Evidential existentiality

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The principle of evidential existentiality in Philosophy is a principle that explains and gives value to the existence of entities. The principle states that the reality of an entity's existence gives greater value to prove its existence than would be given through any outward studies. The principle has become a backbone of the God argument, stating that because God is a self-evident entity, His existence can only be shared by humans, thus proof of God is unnecessary and moot. It appears that the existence is primarily evident to the self only. The God or Supreme self is perceivable to the self. So evidentially self perception is followed by God perception and so on.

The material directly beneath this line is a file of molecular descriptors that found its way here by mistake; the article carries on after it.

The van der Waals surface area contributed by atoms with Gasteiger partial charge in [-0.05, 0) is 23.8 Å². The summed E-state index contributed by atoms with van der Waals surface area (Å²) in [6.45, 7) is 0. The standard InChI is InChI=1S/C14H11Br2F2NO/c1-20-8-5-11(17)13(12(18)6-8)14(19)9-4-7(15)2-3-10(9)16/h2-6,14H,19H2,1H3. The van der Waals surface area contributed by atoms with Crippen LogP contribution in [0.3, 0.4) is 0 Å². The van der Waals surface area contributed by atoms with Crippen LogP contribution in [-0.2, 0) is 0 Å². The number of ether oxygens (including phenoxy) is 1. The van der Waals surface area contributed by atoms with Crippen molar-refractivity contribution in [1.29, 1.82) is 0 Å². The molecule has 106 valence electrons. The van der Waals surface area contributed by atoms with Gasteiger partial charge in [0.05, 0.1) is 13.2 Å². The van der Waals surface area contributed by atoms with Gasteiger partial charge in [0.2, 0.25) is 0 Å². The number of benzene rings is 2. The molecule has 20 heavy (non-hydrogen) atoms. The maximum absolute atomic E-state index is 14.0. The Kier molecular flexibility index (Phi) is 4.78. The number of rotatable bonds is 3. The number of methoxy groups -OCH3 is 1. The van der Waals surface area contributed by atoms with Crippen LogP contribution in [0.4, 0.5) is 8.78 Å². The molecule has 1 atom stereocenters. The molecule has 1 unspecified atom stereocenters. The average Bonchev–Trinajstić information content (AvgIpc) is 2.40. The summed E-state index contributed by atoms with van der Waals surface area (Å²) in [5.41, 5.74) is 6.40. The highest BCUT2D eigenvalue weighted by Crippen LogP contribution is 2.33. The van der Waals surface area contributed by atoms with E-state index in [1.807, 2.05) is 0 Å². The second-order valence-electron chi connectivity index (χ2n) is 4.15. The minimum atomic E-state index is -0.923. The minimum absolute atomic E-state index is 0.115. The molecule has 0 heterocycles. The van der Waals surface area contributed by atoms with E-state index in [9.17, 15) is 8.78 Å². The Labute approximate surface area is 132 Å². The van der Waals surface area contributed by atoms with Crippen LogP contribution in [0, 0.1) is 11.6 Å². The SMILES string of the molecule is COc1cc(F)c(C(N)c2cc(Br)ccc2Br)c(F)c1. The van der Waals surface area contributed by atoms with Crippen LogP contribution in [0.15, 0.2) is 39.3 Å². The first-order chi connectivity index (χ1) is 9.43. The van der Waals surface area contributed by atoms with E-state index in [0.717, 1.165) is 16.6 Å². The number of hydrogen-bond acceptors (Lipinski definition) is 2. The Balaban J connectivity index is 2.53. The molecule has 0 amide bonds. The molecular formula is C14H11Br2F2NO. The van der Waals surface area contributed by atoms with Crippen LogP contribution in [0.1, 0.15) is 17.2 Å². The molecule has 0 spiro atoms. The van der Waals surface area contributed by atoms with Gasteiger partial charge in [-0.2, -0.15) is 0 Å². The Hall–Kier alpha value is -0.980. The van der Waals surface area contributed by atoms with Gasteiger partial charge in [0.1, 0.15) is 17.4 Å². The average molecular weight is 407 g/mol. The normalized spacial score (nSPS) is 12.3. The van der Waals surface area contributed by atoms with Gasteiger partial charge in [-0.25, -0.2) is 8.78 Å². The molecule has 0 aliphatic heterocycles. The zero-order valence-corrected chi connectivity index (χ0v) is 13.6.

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  • Also a linguistics concept: Rubovitz, Tali (1999). "Evidential-existentials: The interaction between discourse and sentence structure". Journal of Pragmatics. 31 (8): 1025–1040. doi:10.1016/S0378-2166(99)00038-7. ISSN 0378-2166.